Mercedes To Test Long Haul Electric Trucks With Help Of Amazon

Mercedes introduced right now that it has signed letters of intent with Rhenus, a European logistics firm, and Amazon, the American e-commerce firm, to check the eActros LongHaul electrical truck in real-world situations beginning as early as 2023. "As with all our e-trucks, we'll depend on early sensible assessments with prospects for our eActros LongHaul," Michael Scheib, Head of Product Administration, Mercedes-Benz Vans. "By doing so, our engineers will have the ability to incorporate invaluable information gained from real-world operations--particularly with regard to high-performance charging--immediately into the event of the series-production car. We're very happy with the deliberate partnerships with Amazon and Rhenus."

With a variety of round 311 miles (500 km) the eActros LongHaul truck might be examined in a number of purposes by Rhenus. The testing will embrace towing transport containers and tarpaulin trailers to determine the suitability of the truck to day by day operations. Learn Additionally: Volta Zero Electrical Truck Prototypes To Be Loaned To Prospects For Analysis

Mercedes says that it's already subjecting the truck to intensive testing and that it'll start driving the truck on public roads this yr. A "idea prototype," in the meantime, might be highlighted on the IAA Transportation present in Hanover this month, as a part of the automaker's show. Rhenus and Amazon, in the meantime, can even be testing the vehicles, in addition to high-performance chargers that serve the wants of the big vehicles.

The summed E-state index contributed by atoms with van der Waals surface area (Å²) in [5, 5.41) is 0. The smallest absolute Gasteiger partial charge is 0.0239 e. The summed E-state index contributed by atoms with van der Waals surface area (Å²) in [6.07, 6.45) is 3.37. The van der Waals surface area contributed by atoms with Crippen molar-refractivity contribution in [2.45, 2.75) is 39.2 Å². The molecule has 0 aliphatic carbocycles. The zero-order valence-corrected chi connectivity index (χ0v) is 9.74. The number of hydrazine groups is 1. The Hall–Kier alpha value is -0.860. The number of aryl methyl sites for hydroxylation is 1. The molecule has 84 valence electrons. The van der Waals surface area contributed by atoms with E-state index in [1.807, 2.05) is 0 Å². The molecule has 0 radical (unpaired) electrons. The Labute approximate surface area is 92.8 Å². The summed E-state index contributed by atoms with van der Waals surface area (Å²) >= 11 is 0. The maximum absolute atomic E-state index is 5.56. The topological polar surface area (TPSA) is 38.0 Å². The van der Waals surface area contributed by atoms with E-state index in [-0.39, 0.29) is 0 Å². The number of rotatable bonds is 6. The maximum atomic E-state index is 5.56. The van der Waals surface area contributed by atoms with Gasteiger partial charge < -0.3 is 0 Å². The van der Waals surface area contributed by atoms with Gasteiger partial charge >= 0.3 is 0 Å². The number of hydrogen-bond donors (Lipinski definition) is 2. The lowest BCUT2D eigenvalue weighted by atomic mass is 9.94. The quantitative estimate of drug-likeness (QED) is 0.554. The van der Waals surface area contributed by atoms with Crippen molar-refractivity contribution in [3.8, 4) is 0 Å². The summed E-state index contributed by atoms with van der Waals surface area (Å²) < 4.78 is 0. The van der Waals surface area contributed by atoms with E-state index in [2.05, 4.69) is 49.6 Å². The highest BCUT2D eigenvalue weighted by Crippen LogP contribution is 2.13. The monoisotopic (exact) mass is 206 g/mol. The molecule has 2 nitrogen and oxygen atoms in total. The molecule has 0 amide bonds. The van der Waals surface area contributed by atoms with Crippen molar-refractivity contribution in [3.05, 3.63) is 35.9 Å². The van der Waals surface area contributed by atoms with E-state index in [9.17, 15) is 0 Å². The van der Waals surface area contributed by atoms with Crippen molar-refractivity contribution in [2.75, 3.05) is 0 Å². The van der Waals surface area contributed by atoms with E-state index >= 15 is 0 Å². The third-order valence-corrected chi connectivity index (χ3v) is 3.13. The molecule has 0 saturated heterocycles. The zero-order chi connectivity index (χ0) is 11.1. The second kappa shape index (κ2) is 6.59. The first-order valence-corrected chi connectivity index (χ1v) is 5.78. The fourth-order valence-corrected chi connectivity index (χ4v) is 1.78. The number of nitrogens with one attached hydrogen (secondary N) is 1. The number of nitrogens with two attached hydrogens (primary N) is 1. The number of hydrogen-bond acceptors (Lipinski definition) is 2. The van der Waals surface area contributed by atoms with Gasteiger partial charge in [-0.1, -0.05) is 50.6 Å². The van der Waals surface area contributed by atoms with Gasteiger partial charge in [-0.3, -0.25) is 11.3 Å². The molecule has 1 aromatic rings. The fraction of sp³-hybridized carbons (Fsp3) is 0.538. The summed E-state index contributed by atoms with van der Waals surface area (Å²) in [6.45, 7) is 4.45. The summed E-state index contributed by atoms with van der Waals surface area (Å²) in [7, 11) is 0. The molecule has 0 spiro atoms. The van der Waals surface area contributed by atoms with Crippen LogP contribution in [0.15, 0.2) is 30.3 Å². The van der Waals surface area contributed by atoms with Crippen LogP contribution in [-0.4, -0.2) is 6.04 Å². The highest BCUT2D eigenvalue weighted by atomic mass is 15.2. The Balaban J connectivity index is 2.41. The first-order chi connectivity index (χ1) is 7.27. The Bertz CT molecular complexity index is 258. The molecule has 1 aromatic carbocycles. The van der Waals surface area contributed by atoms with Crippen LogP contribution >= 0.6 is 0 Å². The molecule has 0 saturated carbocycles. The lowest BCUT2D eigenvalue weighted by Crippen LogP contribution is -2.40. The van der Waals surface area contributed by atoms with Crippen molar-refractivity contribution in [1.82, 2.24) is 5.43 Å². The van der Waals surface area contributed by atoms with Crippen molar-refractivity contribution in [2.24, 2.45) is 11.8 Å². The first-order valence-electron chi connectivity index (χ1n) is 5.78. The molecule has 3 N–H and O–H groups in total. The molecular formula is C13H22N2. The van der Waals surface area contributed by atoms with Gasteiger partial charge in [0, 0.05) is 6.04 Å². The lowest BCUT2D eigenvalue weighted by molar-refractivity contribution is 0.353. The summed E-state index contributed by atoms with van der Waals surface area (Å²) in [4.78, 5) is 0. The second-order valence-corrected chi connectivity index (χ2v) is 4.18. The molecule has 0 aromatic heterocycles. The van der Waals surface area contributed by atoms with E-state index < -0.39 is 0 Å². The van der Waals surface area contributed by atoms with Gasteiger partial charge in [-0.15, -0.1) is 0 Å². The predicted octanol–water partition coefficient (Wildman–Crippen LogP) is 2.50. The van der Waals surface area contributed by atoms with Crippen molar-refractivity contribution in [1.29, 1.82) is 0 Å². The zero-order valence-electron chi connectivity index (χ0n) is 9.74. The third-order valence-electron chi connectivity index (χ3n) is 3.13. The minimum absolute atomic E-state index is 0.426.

Termed "megawatt charging," The businesses plan to arrange a check mission known as "Excessive-performance charging for long-haul trucking," which it abbreviates as HoLa.

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The battery-electric Mercedes eActros LongHaul

As a part of the mission, charging stations will first be put in at a variety of areas alongside the A2 freeway, between Berlin and the North Rhine-Westphalia. Quite a few them might be geared up with megawatt chargers that may get the truck from 20 to 80 p.c cost in simply half-hour, lower than the 45 minute break that truck drivers are entitled to in Europe. "If we need to use considerably greater numbers of e-trucks nationwide in Germany sooner or later and, above all, over longer distances, we must use each charging different," stated Sascha Hahnke, the managing director of Rhenus Transport. "After all, this contains high-performance charging on the highway and, ideally, through the statutory relaxation intervals.

That is the one solution to obtain optimum truck capability utilization."

By working collectively, the businesses hope to determine a standardized charging infrastructure for vehicles.

Suggestions from drivers, in the meantime, might be collected frequently within the type of interviews and questionnaires with a view to assist additional develop the truck.